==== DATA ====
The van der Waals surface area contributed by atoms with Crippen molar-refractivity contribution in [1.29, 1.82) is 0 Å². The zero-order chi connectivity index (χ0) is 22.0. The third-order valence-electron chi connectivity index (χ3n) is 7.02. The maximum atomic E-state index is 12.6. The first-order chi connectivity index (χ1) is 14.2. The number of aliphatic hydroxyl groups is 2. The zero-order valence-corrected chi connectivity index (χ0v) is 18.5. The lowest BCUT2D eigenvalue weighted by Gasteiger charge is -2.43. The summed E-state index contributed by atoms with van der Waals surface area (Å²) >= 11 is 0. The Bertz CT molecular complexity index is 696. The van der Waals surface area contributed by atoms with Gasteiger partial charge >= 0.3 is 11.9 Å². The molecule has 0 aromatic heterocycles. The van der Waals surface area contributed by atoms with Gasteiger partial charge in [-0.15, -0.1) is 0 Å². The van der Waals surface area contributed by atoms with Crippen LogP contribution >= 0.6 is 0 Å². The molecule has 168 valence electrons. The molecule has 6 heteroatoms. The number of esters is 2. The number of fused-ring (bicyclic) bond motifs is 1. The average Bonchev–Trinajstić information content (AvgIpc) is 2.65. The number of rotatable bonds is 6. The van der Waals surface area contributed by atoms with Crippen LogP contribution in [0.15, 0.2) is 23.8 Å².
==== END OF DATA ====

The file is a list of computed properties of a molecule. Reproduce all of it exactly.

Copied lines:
The van der Waals surface area contributed by atoms with Crippen molar-refractivity contribution in [1.29, 1.82) is 0 Å². The zero-order chi connectivity index (χ0) is 22.0. The third-order valence-electron chi connectivity index (χ3n) is 7.02. The maximum atomic E-state index is 12.6. The first-order chi connectivity index (χ1) is 14.2. The number of aliphatic hydroxyl groups is 2. The zero-order valence-corrected chi connectivity index (χ0v) is 18.5. The lowest BCUT2D eigenvalue weighted by Gasteiger charge is -2.43. The summed E-state index contributed by atoms with van der Waals surface area (Å²) >= 11 is 0. The Bertz CT molecular complexity index is 696. The van der Waals surface area contributed by atoms with Gasteiger partial charge >= 0.3 is 11.9 Å². The molecule has 0 aromatic heterocycles. The van der Waals surface area contributed by atoms with Gasteiger partial charge in [-0.15, -0.1) is 0 Å². The van der Waals surface area contributed by atoms with Crippen LogP contribution >= 0.6 is 0 Å². The molecule has 168 valence electrons. The molecule has 6 heteroatoms. The number of esters is 2. The number of fused-ring (bicyclic) bond motifs is 1. The average Bonchev–Trinajstić information content (AvgIpc) is 2.65. The number of rotatable bonds is 6. The van der Waals surface area contributed by atoms with Crippen LogP contribution in [0.15, 0.2) is 23.8 Å².